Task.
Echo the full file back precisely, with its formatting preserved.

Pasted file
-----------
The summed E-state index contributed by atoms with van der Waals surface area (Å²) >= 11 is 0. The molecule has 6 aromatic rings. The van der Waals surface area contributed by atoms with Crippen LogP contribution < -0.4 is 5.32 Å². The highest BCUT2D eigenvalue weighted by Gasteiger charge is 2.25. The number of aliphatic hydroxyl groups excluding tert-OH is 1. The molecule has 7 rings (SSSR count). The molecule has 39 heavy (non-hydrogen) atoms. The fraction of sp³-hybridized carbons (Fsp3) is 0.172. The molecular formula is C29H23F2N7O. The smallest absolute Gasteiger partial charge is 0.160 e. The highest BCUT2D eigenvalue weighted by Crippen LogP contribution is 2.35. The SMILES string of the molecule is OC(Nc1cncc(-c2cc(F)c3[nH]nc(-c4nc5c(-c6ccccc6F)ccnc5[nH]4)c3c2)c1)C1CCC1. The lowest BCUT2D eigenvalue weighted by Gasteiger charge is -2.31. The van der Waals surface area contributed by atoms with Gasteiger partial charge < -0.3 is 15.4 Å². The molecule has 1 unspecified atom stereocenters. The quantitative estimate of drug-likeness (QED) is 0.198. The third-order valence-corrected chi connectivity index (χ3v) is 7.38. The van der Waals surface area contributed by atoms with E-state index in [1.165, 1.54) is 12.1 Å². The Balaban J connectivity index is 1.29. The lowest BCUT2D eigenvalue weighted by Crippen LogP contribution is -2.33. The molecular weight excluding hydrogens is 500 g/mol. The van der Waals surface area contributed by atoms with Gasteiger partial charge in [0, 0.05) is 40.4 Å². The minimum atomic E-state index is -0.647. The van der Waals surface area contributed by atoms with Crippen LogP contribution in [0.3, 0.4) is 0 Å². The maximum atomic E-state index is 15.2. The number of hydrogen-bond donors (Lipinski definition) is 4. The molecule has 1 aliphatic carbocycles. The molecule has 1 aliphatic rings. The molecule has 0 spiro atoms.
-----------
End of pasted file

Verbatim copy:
The summed E-state index contributed by atoms with van der Waals surface area (Å²) >= 11 is 0. The molecule has 6 aromatic rings. The van der Waals surface area contributed by atoms with Crippen LogP contribution < -0.4 is 5.32 Å². The highest BCUT2D eigenvalue weighted by Gasteiger charge is 2.25. The number of aliphatic hydroxyl groups excluding tert-OH is 1. The molecule has 7 rings (SSSR count). The molecule has 39 heavy (non-hydrogen) atoms. The fraction of sp³-hybridized carbons (Fsp3) is 0.172. The molecular formula is C29H23F2N7O. The smallest absolute Gasteiger partial charge is 0.160 e. The highest BCUT2D eigenvalue weighted by Crippen LogP contribution is 2.35. The SMILES string of the molecule is OC(Nc1cncc(-c2cc(F)c3[nH]nc(-c4nc5c(-c6ccccc6F)ccnc5[nH]4)c3c2)c1)C1CCC1. The lowest BCUT2D eigenvalue weighted by Gasteiger charge is -2.31. The van der Waals surface area contributed by atoms with Gasteiger partial charge < -0.3 is 15.4 Å². The molecule has 1 unspecified atom stereocenters. The quantitative estimate of drug-likeness (QED) is 0.198. The third-order valence-corrected chi connectivity index (χ3v) is 7.38. The van der Waals surface area contributed by atoms with E-state index in [1.165, 1.54) is 12.1 Å². The Balaban J connectivity index is 1.29. The lowest BCUT2D eigenvalue weighted by Crippen LogP contribution is -2.33. The molecular weight excluding hydrogens is 500 g/mol. The van der Waals surface area contributed by atoms with Gasteiger partial charge in [0, 0.05) is 40.4 Å². The minimum atomic E-state index is -0.647. The van der Waals surface area contributed by atoms with Crippen LogP contribution in [0.3, 0.4) is 0 Å². The maximum atomic E-state index is 15.2. The number of hydrogen-bond donors (Lipinski definition) is 4. The molecule has 1 aliphatic carbocycles. The molecule has 1 aliphatic rings. The molecule has 0 spiro atoms.